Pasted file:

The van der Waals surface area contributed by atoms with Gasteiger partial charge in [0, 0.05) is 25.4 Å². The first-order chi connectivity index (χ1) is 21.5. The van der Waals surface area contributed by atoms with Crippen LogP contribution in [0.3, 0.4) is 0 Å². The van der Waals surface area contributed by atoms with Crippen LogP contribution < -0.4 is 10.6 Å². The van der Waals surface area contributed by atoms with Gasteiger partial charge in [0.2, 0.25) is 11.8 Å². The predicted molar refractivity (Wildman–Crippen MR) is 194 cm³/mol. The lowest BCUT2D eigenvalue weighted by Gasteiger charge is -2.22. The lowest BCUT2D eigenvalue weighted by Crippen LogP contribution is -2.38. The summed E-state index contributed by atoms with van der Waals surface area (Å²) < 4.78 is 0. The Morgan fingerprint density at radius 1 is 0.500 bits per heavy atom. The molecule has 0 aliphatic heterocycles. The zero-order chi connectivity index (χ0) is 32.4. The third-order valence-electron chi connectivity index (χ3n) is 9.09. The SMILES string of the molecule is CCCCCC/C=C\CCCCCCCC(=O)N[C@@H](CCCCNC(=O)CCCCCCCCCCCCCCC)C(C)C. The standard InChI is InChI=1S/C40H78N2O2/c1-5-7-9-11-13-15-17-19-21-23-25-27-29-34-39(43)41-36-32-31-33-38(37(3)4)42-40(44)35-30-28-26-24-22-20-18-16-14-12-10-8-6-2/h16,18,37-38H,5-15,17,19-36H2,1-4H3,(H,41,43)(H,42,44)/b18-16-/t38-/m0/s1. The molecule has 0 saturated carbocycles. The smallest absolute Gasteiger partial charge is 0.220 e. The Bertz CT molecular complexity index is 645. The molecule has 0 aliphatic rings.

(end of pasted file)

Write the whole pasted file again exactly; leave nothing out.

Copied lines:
The van der Waals surface area contributed by atoms with Gasteiger partial charge in [0, 0.05) is 25.4 Å². The first-order chi connectivity index (χ1) is 21.5. The van der Waals surface area contributed by atoms with Crippen LogP contribution in [0.3, 0.4) is 0 Å². The van der Waals surface area contributed by atoms with Crippen LogP contribution < -0.4 is 10.6 Å². The van der Waals surface area contributed by atoms with Gasteiger partial charge in [0.2, 0.25) is 11.8 Å². The predicted molar refractivity (Wildman–Crippen MR) is 194 cm³/mol. The lowest BCUT2D eigenvalue weighted by Gasteiger charge is -2.22. The lowest BCUT2D eigenvalue weighted by Crippen LogP contribution is -2.38. The summed E-state index contributed by atoms with van der Waals surface area (Å²) < 4.78 is 0. The Morgan fingerprint density at radius 1 is 0.500 bits per heavy atom. The molecule has 0 aliphatic heterocycles. The zero-order chi connectivity index (χ0) is 32.4. The third-order valence-electron chi connectivity index (χ3n) is 9.09. The SMILES string of the molecule is CCCCCC/C=C\CCCCCCCC(=O)N[C@@H](CCCCNC(=O)CCCCCCCCCCCCCCC)C(C)C. The standard InChI is InChI=1S/C40H78N2O2/c1-5-7-9-11-13-15-17-19-21-23-25-27-29-34-39(43)41-36-32-31-33-38(37(3)4)42-40(44)35-30-28-26-24-22-20-18-16-14-12-10-8-6-2/h16,18,37-38H,5-15,17,19-36H2,1-4H3,(H,41,43)(H,42,44)/b18-16-/t38-/m0/s1. The molecule has 0 saturated carbocycles. The smallest absolute Gasteiger partial charge is 0.220 e. The Bertz CT molecular complexity index is 645. The molecule has 0 aliphatic rings.